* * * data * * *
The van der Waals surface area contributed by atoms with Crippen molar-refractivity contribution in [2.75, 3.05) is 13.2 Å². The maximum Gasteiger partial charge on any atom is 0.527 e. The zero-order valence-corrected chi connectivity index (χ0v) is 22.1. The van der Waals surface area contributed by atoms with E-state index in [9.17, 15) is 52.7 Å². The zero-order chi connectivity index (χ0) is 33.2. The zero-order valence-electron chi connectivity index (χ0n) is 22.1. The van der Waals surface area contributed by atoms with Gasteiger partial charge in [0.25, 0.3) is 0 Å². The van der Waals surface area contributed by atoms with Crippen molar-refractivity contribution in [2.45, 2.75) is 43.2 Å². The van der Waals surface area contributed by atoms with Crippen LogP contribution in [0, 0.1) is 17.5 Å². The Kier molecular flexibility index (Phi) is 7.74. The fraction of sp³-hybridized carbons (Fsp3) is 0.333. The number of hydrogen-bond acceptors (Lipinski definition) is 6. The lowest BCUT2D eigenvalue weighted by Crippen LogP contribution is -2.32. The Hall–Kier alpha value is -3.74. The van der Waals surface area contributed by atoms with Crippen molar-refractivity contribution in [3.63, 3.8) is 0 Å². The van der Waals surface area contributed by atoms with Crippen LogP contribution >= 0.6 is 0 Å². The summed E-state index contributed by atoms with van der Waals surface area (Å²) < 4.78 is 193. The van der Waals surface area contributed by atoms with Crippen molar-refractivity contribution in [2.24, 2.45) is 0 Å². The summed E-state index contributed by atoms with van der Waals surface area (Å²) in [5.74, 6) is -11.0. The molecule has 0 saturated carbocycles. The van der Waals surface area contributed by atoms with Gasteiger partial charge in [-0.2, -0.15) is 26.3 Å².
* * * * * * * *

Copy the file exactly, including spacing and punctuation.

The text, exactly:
The van der Waals surface area contributed by atoms with Crippen molar-refractivity contribution in [2.75, 3.05) is 13.2 Å². The maximum Gasteiger partial charge on any atom is 0.527 e. The zero-order valence-corrected chi connectivity index (χ0v) is 22.1. The van der Waals surface area contributed by atoms with E-state index in [9.17, 15) is 52.7 Å². The zero-order chi connectivity index (χ0) is 33.2. The zero-order valence-electron chi connectivity index (χ0n) is 22.1. The van der Waals surface area contributed by atoms with Gasteiger partial charge in [0.25, 0.3) is 0 Å². The van der Waals surface area contributed by atoms with Crippen molar-refractivity contribution in [2.45, 2.75) is 43.2 Å². The van der Waals surface area contributed by atoms with Crippen LogP contribution in [0, 0.1) is 17.5 Å². The Kier molecular flexibility index (Phi) is 7.74. The fraction of sp³-hybridized carbons (Fsp3) is 0.333. The number of hydrogen-bond acceptors (Lipinski definition) is 6. The lowest BCUT2D eigenvalue weighted by Crippen LogP contribution is -2.32. The Hall–Kier alpha value is -3.74. The van der Waals surface area contributed by atoms with Crippen molar-refractivity contribution in [3.63, 3.8) is 0 Å². The van der Waals surface area contributed by atoms with Crippen LogP contribution >= 0.6 is 0 Å². The summed E-state index contributed by atoms with van der Waals surface area (Å²) < 4.78 is 193. The van der Waals surface area contributed by atoms with Crippen molar-refractivity contribution in [2.24, 2.45) is 0 Å². The summed E-state index contributed by atoms with van der Waals surface area (Å²) in [5.74, 6) is -11.0. The molecule has 0 saturated carbocycles. The van der Waals surface area contributed by atoms with Gasteiger partial charge in [-0.2, -0.15) is 26.3 Å².